LG created the L-shaped OLED front console display and split infotainment touchscreen. It also developed the excellent heads-up display (HUD). Depending on the drive mode, the touchscreens change color to match the interior lighting.
Gallery: Renault Symbioz self-driving concept EV | 26 Photos
Even when the powerful sound system is cranked inside, folks outside the car can barely hear a thing. That’s because for its first car audio project, French HiFi company Devialet carefully considered the harmonics of the car’s body to reduce vibrations. Once I was acclimated, engineers detailed the route and explained how to use the three drive modes. During regular “classic” manual driving, the interior lighting is blue, and for “dynamic” mode, lights on the doors and OLED dash turn red. When you activate the auto drive (AD) setting by pushing two steering wheel buttons at once, everything becomes a champagne gold. The dashboard also displays different animations for each mode — all meant to give you instant visual cues about what the car is doing.
If things went south during the auto-drive mode, I was instructed to do nothing and let the specially-trained driver in the front right seat, equipped with joystick controls, take over. He would then pass me back the controls in manual mode. (All of this was legal and approved by French authorities.)
The Symbioz rotated 180 degrees on its platform, the glass door opened, and I cautiously set off. After a few minutes getting used to its heft and width, I felt comfortable — or at least, as comfortable as possible while driving a multimillion-dollar, one-of-a-kind prototype. The EV is easy to maneuver thanks to a four-wheel-steering system — despite the 4.92-meter length (16.1 feet), it can turn on a dime.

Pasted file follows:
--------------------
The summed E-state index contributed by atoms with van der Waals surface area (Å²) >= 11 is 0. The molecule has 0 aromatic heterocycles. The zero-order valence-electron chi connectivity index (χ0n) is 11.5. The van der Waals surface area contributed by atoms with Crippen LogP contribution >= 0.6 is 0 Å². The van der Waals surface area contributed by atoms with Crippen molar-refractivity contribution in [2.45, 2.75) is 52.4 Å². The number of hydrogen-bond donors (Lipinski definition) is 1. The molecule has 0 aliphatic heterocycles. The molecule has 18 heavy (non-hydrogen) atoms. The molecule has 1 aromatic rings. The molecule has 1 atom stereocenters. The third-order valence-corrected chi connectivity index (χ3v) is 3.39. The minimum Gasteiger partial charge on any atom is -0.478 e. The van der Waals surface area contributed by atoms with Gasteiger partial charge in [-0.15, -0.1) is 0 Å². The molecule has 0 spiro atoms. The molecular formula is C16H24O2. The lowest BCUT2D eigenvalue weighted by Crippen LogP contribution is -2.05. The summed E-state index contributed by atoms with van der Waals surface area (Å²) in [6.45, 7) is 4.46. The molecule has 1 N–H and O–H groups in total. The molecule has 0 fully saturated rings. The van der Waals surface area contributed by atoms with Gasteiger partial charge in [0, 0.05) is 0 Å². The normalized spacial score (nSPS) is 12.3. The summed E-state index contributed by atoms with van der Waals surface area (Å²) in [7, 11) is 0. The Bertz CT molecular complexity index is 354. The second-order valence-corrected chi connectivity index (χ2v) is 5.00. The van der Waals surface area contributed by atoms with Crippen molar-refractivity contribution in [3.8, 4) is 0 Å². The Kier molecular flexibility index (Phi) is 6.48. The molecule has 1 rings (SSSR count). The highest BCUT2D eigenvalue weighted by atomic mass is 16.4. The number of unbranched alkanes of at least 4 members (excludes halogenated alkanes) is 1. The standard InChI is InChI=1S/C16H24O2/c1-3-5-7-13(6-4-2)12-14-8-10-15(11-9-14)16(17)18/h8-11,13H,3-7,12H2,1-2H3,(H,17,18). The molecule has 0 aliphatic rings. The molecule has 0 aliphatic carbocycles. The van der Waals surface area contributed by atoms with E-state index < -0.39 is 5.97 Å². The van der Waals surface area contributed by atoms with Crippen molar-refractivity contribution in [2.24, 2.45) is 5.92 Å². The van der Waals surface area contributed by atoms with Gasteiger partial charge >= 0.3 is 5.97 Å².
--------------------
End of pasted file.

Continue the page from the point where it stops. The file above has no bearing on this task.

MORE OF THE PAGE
Once on the highway, the first step was to test “dynamic” manual driving. The Symbioz has a 72 kWh battery and produces 360 kW (483 horsepower), a bit less in both categories than Tesla’s P75D Model S. In standard mode power is limited to 160 kW, but the EV still accelerated quickly and could easily maintain freeway speeds. The handling and ride were smooth, but not exactly sporty.
I found the LG’s OLED screens easy to read, even in direct sunlight. The GPS navigation system by TomTom worked well and displayed points of interest, charging stations, and other info. LG’s heads-up display was integrated seamlessly into the dash and floated ahead of the windshield in a natural, non-distracting way. It displayed essential information like the speed limit, current speed and turn-by-turn directions.
Driving conditions were grim, alternating minute-by-minute between sunshine, rain, sleet and hail. Nevertheless, once established in the center of my freeway lane at 130km/h (80MPH), I pushed the two steering-wheel buttons with my thumbs to activate the auto-driving mode. This, I must add, was my first time using a fully-automatic self-driving vehicle (I tested Audi’s 2019 Level 3 Audi A8, but the Level 3 self-driving was disabled).
At first, I was stuck behind a truck, so the Symbioz moved to overtake it. Unfortunately, the semi was spraying a flood of water and, unbeknownst to us, the right-hand headlight cover had fogged up, foiling the LiDAR unit inside.
The AD subsequently disengaged with a bit of drama as the EV swerved from side to side. As instructed (and this was hard), I resisted touching the wheel, and the safety driver sat to my right quickly took over. After establishing control, he handed me back the wheel, and I quickly switched back to AD mode. This time, it kept things steady for a much longer period. Two GoPro cameras recorded all of these activities,